AIRCRAFT STORAGE AND SHIPMENT
General. The following paragraphs provide
information on the preparation of Army aircraft for
shipment and storage.
Categories of Storage. The length of time that the
aircraft will be inactive will determine which of the
following categories of storage will be used.
Flyable Storage. Flyable storage is the
prescribed procedure to maintain a stored aircraft in
operable condition. Next to daily use, this category of
storage keeps the aircraft in the best possible condition.
All scheduled preventative maintenance will be performed
on aircraft in flyable storage, and periodic operation of the
aircraft and all systems is required. There is no time limit
on flyable storage.
Short Term Storage. Short term storage is
used to store an aircraft for a period not to exceed 45
days. Aircraft in short term storage require extensive
preservation but very little periodic attention.
Intermediate Storage. Intermediate storage is
used to store aircraft for a period of 46 to 180 days.
Aircraft in intermediate storage require very extensive
preservation but minimal periodic attention.
Long Term Storage. Procedures for
long term storage are not available for the storage of
Army aircraft if storage beyond 180 days is required, the
aircraft will be depreserved, returned to flyable status,
operated, and represerved in accordance with this
Responsibility. The Commanding Officer shall be
responsible for initiating action to place aircraft in storage
in accordance with this chapter. The type of storage used
shall be selected based on the length of time the aircraft
will be inactive.
Preparation of Aircraft for Storage. When the
decision is made to place aircraft in flyable, short term, or
intermediate storage, the aircraft will be prepared in
accordance with the applicable Aviation Unit Maintenance
(AVUM) technical manuals. Authorization to take
deviation from published procedures will be obtained, in
writing, from Commander, U S. Army Aviation Systems
Command, ATTN AMSAV-SDP, 4300 Goodfellow Blvd,
St Louis, MO 63120-1798.
Inspection of Stored Aircraft. All aircraft placed
in storage shall be carefully inspected at regular intervals
of 60 days or less, depending on local conditions. Stored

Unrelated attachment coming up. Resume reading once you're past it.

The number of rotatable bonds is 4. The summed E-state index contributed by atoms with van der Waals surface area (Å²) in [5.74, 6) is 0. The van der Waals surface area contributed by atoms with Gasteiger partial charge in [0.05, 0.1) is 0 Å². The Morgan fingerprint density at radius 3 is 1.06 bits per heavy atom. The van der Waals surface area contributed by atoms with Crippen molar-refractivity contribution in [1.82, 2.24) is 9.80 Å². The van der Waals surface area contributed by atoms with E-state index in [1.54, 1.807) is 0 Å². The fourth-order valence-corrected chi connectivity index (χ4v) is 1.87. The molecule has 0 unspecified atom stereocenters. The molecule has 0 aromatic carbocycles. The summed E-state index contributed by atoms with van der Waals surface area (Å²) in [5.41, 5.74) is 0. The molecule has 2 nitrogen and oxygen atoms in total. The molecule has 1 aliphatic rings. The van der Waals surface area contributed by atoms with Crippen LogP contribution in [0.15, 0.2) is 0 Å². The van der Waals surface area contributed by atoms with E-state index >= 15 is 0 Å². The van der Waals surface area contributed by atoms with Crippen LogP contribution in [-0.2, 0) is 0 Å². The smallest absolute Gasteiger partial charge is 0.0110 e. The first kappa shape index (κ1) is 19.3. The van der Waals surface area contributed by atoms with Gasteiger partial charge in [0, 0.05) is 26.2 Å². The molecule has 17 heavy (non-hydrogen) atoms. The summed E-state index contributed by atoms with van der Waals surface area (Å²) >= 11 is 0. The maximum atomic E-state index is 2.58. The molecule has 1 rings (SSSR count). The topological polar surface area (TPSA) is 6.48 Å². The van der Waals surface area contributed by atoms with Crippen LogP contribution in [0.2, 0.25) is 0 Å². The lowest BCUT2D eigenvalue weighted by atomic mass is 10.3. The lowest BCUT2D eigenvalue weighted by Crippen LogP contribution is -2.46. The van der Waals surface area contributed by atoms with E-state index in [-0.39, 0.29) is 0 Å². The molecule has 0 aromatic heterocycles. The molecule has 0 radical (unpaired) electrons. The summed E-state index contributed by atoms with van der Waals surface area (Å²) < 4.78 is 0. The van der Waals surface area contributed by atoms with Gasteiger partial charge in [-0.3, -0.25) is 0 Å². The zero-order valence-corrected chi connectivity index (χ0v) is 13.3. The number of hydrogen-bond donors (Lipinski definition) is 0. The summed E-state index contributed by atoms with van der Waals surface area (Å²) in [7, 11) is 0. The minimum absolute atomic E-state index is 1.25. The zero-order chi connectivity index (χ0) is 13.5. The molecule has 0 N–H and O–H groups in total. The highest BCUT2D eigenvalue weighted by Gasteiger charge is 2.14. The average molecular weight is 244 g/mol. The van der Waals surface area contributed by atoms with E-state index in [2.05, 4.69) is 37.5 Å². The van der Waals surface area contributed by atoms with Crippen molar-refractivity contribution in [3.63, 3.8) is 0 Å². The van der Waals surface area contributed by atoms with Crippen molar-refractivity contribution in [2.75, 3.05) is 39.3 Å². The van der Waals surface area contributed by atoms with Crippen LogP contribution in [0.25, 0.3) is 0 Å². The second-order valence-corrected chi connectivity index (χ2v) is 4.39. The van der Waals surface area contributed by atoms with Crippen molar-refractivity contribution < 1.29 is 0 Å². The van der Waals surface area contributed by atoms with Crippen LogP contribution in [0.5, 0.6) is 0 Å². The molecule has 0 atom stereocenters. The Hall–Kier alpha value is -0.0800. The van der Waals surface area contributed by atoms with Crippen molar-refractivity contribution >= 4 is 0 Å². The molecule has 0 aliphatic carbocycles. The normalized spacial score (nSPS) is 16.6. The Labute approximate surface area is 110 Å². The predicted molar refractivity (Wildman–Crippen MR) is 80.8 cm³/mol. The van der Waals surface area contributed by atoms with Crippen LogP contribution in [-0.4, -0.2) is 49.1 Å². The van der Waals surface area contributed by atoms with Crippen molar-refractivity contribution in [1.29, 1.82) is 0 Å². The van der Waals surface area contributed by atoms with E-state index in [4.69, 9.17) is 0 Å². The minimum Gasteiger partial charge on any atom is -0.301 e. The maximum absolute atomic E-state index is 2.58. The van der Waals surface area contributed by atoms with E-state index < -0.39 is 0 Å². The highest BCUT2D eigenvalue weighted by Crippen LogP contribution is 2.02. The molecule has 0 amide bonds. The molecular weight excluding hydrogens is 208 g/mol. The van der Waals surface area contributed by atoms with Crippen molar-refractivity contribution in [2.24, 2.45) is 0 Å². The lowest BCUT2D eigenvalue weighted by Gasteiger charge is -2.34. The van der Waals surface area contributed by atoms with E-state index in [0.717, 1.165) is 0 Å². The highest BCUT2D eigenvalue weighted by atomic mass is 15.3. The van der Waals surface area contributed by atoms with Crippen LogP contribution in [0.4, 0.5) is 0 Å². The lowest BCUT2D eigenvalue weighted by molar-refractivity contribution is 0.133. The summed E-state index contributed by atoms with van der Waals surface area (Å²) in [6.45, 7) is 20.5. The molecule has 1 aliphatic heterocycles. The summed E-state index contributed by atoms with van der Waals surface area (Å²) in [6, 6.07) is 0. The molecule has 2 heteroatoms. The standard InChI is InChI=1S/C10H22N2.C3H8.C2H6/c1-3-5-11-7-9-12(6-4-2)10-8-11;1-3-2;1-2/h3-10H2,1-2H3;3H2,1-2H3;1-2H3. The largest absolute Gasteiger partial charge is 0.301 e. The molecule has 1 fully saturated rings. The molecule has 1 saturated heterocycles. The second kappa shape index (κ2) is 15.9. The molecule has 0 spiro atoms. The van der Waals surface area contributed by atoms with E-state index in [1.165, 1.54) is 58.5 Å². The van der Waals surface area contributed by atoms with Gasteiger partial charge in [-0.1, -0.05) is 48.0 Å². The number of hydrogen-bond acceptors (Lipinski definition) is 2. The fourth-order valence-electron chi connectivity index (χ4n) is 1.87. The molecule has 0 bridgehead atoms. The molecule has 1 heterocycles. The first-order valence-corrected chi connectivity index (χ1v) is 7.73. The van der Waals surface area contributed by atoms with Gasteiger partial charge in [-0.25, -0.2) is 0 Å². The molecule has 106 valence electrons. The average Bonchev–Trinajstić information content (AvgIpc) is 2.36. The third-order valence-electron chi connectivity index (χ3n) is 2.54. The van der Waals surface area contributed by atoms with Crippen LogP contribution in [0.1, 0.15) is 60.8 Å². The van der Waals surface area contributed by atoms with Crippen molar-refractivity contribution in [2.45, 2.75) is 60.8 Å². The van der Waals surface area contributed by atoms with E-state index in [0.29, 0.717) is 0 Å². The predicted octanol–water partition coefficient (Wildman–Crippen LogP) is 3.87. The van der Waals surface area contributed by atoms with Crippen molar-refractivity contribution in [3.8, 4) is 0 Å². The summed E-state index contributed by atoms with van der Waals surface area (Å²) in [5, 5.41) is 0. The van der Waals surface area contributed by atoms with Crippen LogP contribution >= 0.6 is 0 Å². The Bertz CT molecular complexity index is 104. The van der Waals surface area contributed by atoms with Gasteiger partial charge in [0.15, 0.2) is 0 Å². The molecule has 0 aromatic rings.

aircraft shall be corrosion-treated if this precaution is
corrosion. Particular attention shall be given to those
areas where moisture deposits will not evaporate rapidly.
Normally, corrosion will not be as prevalent on painted
surfaces as on unpainted surfaces. The commanding
officer of the storage facilities shall be responsible for
establishing a program of periodic inspections of stored
aircraft in addition to the prescribed inspections listed
Ensure proper preservation and ventilation of
aircraft and take immediate action to correct all
Ensure drainage holes on underside of
fuselage, wing, center section, and control surfaces
When canvas covers are used for protection,
they shall have drainage holes installed at locations where
water would tend to accumulate.
During hot weather, spot checks shall be
made among each type and model of stored aircraft to
determine maximum interior temperatures encountered.
This shall be accomplished by hanging a standard
thermometer in the interior of aircraft, and recording
readings during the hottest parts of day. When
temperature exceeds 160°F (71°C), action shall be taken
to ventilate aircraft.
To aid ventilation on aircraft employing
astrodomes, astrodome may be removed and replaced
with a covered flue.
Forced ventilation may be employed when
other methods of ventilation are not adequate to prevent
sweating in interior of aircraft and resulting accumulation
of condensation and mildew.
Exterior locks, ground wires, chocks, mooring
ropes, rods, and eyes shall be inspected every 30 days
and immediately after aircraft has been subjected to high
velocity winds (exceeding 40 mph). Pulled rods or